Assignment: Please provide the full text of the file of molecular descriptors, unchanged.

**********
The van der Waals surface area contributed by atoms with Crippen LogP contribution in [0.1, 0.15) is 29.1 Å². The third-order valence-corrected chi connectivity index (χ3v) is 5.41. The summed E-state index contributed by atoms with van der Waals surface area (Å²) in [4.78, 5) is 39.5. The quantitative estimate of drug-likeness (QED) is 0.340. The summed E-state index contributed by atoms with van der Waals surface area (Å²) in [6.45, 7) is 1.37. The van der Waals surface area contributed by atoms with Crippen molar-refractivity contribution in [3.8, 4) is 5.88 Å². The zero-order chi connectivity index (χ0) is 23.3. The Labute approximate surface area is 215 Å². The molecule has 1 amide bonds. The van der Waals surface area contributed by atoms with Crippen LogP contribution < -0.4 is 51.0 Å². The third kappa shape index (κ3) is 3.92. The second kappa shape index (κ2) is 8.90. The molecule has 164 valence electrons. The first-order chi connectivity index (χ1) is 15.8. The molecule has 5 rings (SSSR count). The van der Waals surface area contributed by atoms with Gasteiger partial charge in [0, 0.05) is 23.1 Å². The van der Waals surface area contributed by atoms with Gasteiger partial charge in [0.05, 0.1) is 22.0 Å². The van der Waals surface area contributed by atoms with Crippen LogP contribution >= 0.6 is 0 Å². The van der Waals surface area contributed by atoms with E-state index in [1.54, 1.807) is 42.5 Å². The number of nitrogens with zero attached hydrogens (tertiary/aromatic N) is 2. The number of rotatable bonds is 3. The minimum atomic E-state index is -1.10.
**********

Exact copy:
The van der Waals surface area contributed by atoms with Crippen LogP contribution in [0.1, 0.15) is 29.1 Å². The third-order valence-corrected chi connectivity index (χ3v) is 5.41. The summed E-state index contributed by atoms with van der Waals surface area (Å²) in [4.78, 5) is 39.5. The quantitative estimate of drug-likeness (QED) is 0.340. The summed E-state index contributed by atoms with van der Waals surface area (Å²) in [6.45, 7) is 1.37. The van der Waals surface area contributed by atoms with Crippen molar-refractivity contribution in [3.8, 4) is 5.88 Å². The zero-order chi connectivity index (χ0) is 23.3. The Labute approximate surface area is 215 Å². The molecule has 1 amide bonds. The van der Waals surface area contributed by atoms with Crippen LogP contribution < -0.4 is 51.0 Å². The third kappa shape index (κ3) is 3.92. The second kappa shape index (κ2) is 8.90. The molecule has 164 valence electrons. The first-order chi connectivity index (χ1) is 15.8. The molecule has 5 rings (SSSR count). The van der Waals surface area contributed by atoms with Gasteiger partial charge in [0, 0.05) is 23.1 Å². The van der Waals surface area contributed by atoms with Gasteiger partial charge in [0.05, 0.1) is 22.0 Å². The van der Waals surface area contributed by atoms with Crippen LogP contribution >= 0.6 is 0 Å². The van der Waals surface area contributed by atoms with E-state index in [1.54, 1.807) is 42.5 Å². The number of nitrogens with zero attached hydrogens (tertiary/aromatic N) is 2. The number of rotatable bonds is 3. The minimum atomic E-state index is -1.10.